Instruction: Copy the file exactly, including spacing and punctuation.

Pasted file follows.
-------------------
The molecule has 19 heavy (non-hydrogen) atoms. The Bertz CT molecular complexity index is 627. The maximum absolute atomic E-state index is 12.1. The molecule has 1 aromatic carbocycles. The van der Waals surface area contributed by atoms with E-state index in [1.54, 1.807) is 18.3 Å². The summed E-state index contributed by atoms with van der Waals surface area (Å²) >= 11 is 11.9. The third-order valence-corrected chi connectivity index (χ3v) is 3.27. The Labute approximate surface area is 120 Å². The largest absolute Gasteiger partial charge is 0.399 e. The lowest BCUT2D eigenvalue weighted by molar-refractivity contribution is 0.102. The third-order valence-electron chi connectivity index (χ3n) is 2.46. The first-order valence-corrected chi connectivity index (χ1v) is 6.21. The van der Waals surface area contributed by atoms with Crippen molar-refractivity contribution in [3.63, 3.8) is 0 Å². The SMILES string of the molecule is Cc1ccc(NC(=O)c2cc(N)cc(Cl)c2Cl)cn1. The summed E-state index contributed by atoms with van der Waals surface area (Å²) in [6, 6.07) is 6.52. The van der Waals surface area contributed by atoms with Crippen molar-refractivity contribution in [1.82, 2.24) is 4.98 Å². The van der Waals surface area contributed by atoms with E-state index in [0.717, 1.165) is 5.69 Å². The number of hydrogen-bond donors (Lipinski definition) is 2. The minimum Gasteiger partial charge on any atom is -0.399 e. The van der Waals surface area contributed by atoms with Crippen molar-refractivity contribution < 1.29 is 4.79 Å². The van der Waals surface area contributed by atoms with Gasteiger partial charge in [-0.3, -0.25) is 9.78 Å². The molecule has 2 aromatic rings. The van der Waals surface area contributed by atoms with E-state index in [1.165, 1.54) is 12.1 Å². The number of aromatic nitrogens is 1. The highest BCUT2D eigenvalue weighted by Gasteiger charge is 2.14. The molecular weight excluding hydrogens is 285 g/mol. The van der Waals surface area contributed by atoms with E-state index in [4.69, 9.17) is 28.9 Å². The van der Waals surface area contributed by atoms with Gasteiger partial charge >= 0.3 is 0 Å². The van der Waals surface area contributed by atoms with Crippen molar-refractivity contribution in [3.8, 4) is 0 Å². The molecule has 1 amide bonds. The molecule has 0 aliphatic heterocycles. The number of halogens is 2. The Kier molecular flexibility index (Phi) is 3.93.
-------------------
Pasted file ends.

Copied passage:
The molecule has 19 heavy (non-hydrogen) atoms. The Bertz CT molecular complexity index is 627. The maximum absolute atomic E-state index is 12.1. The molecule has 1 aromatic carbocycles. The van der Waals surface area contributed by atoms with E-state index in [1.54, 1.807) is 18.3 Å². The summed E-state index contributed by atoms with van der Waals surface area (Å²) >= 11 is 11.9. The third-order valence-corrected chi connectivity index (χ3v) is 3.27. The Labute approximate surface area is 120 Å². The largest absolute Gasteiger partial charge is 0.399 e. The lowest BCUT2D eigenvalue weighted by molar-refractivity contribution is 0.102. The third-order valence-electron chi connectivity index (χ3n) is 2.46. The first-order valence-corrected chi connectivity index (χ1v) is 6.21. The van der Waals surface area contributed by atoms with Crippen molar-refractivity contribution in [3.63, 3.8) is 0 Å². The SMILES string of the molecule is Cc1ccc(NC(=O)c2cc(N)cc(Cl)c2Cl)cn1. The summed E-state index contributed by atoms with van der Waals surface area (Å²) in [6, 6.07) is 6.52. The van der Waals surface area contributed by atoms with Crippen molar-refractivity contribution in [1.82, 2.24) is 4.98 Å². The van der Waals surface area contributed by atoms with E-state index in [0.717, 1.165) is 5.69 Å². The number of hydrogen-bond donors (Lipinski definition) is 2. The minimum Gasteiger partial charge on any atom is -0.399 e. The van der Waals surface area contributed by atoms with Crippen molar-refractivity contribution < 1.29 is 4.79 Å². The van der Waals surface area contributed by atoms with Gasteiger partial charge in [-0.3, -0.25) is 9.78 Å². The molecule has 2 aromatic rings. The van der Waals surface area contributed by atoms with E-state index in [1.165, 1.54) is 12.1 Å². The number of aromatic nitrogens is 1. The highest BCUT2D eigenvalue weighted by Gasteiger charge is 2.14. The molecular weight excluding hydrogens is 285 g/mol. The van der Waals surface area contributed by atoms with E-state index in [4.69, 9.17) is 28.9 Å². The van der Waals surface area contributed by atoms with Gasteiger partial charge >= 0.3 is 0 Å². The van der Waals surface area contributed by atoms with Crippen molar-refractivity contribution in [3.8, 4) is 0 Å². The molecule has 1 amide bonds. The molecule has 0 aliphatic heterocycles. The number of halogens is 2. The Kier molecular flexibility index (Phi) is 3.93.